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Welcoming Mr Justice Peter Charleton, Judge of the Supreme Court of Ireland

On Monday 8th February, Bangor Law School will have the pleasure and privilege of welcoming Mr Justice Peter Charleton, Judge of the Supreme Court of Ireland, for two guest lectures.

The first lecture, ‘Passing Off: Elasticity and Limits of a Common Law Remedy’ will focus on the international aspects of the tort of ‘passing off’. The second, ‘Homicide and Hatred: Some Reflections’, will reflect on his earlier career as a barrister specialising in criminal law, before being elevated to the bench.

Venue: Pontio, PL2

Abstracts

Passing Off: Elasticity and Limits of a Common Law Remedy (11.30am): the remedy of passing off descends from the tort of deceit. However, unlike copyright, patents and trademarks, this remedy is not dependent on legislation but is a creature of the common law. The advantage of this is that the remedy has been applied to such diverse issues as domain names on the internet and apparent endorsements of products by pop stars. The downside is that in terms of litigation, predicting a result for a client has become next to impossible. Hence, it is an uncertain remedy.

Homicide and Hatred: Some Reflections (10,00am): from 1980 to 2006, Mr Justice Charleton practised as a Senior Counsel (barrister) and was heavily involved in criminal court work. He poses the following questions “Do people in that line of work get dispirited?” Yes; “Can writing about the darkness of the human character have cathartic effect?” Yes. Drawing on his criminal law experience, Judge Charleton wrote the book 'Lies in a Mirror: An Essay on Evil and Deceit' (2006). “Are there patterns to human conduct?” Yes, but people are not predictable. Surrounded by various pressures and driven by instincts which remain powerful despite our reasoning factor, human beings can be driven to cruelty and can rationalise plain evil by resorting to justifications, to group support, to distancing and to bizarre notions of just deserts. The patterns in homicide on an individual scale are not so different to the patterns in mass homicide. Ideology plays a part, as do ignorance and revenge. Mr Justice Charleton’s lecture will reflect his thoughts on the foregoing elements and the larger themes of homicide and hatred.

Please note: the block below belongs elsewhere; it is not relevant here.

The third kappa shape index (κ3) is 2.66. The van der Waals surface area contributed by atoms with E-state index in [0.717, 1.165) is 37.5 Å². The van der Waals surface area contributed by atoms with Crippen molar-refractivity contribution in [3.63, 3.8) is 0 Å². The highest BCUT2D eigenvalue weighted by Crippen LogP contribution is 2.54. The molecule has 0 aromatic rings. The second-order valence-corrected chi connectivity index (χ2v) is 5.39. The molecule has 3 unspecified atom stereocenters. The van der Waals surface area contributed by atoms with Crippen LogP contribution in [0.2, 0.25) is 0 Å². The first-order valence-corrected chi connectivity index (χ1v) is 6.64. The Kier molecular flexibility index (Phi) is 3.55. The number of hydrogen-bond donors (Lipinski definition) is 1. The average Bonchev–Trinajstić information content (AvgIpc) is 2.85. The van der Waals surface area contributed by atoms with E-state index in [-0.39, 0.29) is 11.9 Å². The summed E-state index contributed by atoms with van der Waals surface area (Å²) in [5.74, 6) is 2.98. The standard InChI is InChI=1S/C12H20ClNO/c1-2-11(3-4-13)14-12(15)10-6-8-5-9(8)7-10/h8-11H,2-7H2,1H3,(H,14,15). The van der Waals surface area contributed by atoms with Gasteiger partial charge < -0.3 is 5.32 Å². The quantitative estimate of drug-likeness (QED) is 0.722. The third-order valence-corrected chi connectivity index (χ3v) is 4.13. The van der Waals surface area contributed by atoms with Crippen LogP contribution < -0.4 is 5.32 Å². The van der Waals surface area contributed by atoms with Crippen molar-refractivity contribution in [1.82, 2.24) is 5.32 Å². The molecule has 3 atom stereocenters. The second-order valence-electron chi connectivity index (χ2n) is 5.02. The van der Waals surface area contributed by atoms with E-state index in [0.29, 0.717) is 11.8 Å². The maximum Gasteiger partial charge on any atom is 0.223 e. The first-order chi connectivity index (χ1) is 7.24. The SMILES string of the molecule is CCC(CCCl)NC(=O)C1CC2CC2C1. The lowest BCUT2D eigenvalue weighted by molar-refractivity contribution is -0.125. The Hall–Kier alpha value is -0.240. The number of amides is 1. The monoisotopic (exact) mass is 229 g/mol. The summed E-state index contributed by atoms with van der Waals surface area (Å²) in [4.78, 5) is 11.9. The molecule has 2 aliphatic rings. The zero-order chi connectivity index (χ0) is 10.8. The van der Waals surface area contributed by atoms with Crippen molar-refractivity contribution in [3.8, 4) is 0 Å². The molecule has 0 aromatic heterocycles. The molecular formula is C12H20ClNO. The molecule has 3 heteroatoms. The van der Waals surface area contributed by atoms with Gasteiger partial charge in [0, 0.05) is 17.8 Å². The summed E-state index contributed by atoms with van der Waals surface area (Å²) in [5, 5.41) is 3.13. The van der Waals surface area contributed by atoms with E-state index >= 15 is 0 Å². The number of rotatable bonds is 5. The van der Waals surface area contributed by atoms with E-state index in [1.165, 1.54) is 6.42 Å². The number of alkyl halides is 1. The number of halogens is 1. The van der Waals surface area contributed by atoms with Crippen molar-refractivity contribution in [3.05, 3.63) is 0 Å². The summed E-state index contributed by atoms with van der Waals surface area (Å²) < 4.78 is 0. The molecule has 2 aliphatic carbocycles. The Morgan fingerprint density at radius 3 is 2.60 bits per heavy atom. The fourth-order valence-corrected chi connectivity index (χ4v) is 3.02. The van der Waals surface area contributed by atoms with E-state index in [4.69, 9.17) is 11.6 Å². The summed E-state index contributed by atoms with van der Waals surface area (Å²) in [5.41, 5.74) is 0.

Biography (taken from the Irish Supreme Court website)

Mr. Justice Peter Charleton commenced practice at the Bar in 1979 and graduated from Trinity College Dublin in 1980. He took silk in 1995. From 2002 to his appointment to the High Court in 2006 he was counsel to the Morris Tribunal; a statutory enquiry which looked into corruption in the Garda Síochána. In the High Court he was assigned principally to the commercial list.

Judge Charleton was appointed to the Supreme Court in July 2014. A Dubliner, he is married with children. He has published articles in journals including the International Journal of Law and the Family, the Yearbook of the International Commission of Jurists, Intellectual Property Law and Policy, the Journal of Criminal Law, the Bar Review, the Journal of the Judicial Studies Institute of Ireland, the Irish Law Times, the Gazette of the Incorporated Law Society of Ireland and the Irish Criminal Law Journal.

He has written extensively on criminal law, including Irish Criminal Law (1999, Butterworths, with McDermott and Bolger), and a book analysing human destructiveness, Lies in a Mirror: An Essay on Evil and Deceit (Blackhall Publishing, 2006). He lectured from 1986 to 1988 in Trinity College Dublin. He has given papers at conferences, including the Colloque Franco Brittanique Irlandais, in Trinity College Dublin, King's Inns Dublin, Fordham University New York, and Beijing University of Political Science and Law and, externally, for Fordham Law School, Chicago-Kent School of Law, the University of Washington and L'Institut national des hautes études de la sécurité et de la justice.

Judge Charleton was a founder member of the RTÉ Philharmonic Choir, is supervisor of the Judicial Researchers' Office and is chairman of the National Archives Advisory Council.

Publication date: 29 January 2016

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